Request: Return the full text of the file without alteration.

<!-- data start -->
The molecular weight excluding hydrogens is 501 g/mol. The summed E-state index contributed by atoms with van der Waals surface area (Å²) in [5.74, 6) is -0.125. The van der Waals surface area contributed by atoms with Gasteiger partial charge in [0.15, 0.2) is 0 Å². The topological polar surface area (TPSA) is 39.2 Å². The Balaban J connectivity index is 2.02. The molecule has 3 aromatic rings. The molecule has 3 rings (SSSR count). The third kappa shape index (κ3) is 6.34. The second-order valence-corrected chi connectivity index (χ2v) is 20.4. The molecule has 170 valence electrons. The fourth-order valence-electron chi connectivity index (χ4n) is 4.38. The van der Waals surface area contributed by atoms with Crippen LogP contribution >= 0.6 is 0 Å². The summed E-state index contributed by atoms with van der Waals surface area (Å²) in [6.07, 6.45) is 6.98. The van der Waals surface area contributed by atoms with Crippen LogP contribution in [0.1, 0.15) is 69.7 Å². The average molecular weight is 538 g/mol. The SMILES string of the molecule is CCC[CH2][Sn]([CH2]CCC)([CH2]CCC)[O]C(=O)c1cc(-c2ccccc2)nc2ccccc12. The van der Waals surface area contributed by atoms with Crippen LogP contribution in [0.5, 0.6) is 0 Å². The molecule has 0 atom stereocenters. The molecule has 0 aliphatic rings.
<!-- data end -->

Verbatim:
The molecular weight excluding hydrogens is 501 g/mol. The summed E-state index contributed by atoms with van der Waals surface area (Å²) in [5.74, 6) is -0.125. The van der Waals surface area contributed by atoms with Gasteiger partial charge in [0.15, 0.2) is 0 Å². The topological polar surface area (TPSA) is 39.2 Å². The Balaban J connectivity index is 2.02. The molecule has 3 aromatic rings. The molecule has 3 rings (SSSR count). The third kappa shape index (κ3) is 6.34. The second-order valence-corrected chi connectivity index (χ2v) is 20.4. The molecule has 170 valence electrons. The fourth-order valence-electron chi connectivity index (χ4n) is 4.38. The van der Waals surface area contributed by atoms with Crippen LogP contribution >= 0.6 is 0 Å². The summed E-state index contributed by atoms with van der Waals surface area (Å²) in [6.07, 6.45) is 6.98. The van der Waals surface area contributed by atoms with Crippen LogP contribution in [0.1, 0.15) is 69.7 Å². The average molecular weight is 538 g/mol. The SMILES string of the molecule is CCC[CH2][Sn]([CH2]CCC)([CH2]CCC)[O]C(=O)c1cc(-c2ccccc2)nc2ccccc12. The van der Waals surface area contributed by atoms with Crippen LogP contribution in [0.5, 0.6) is 0 Å². The molecule has 0 atom stereocenters. The molecule has 0 aliphatic rings.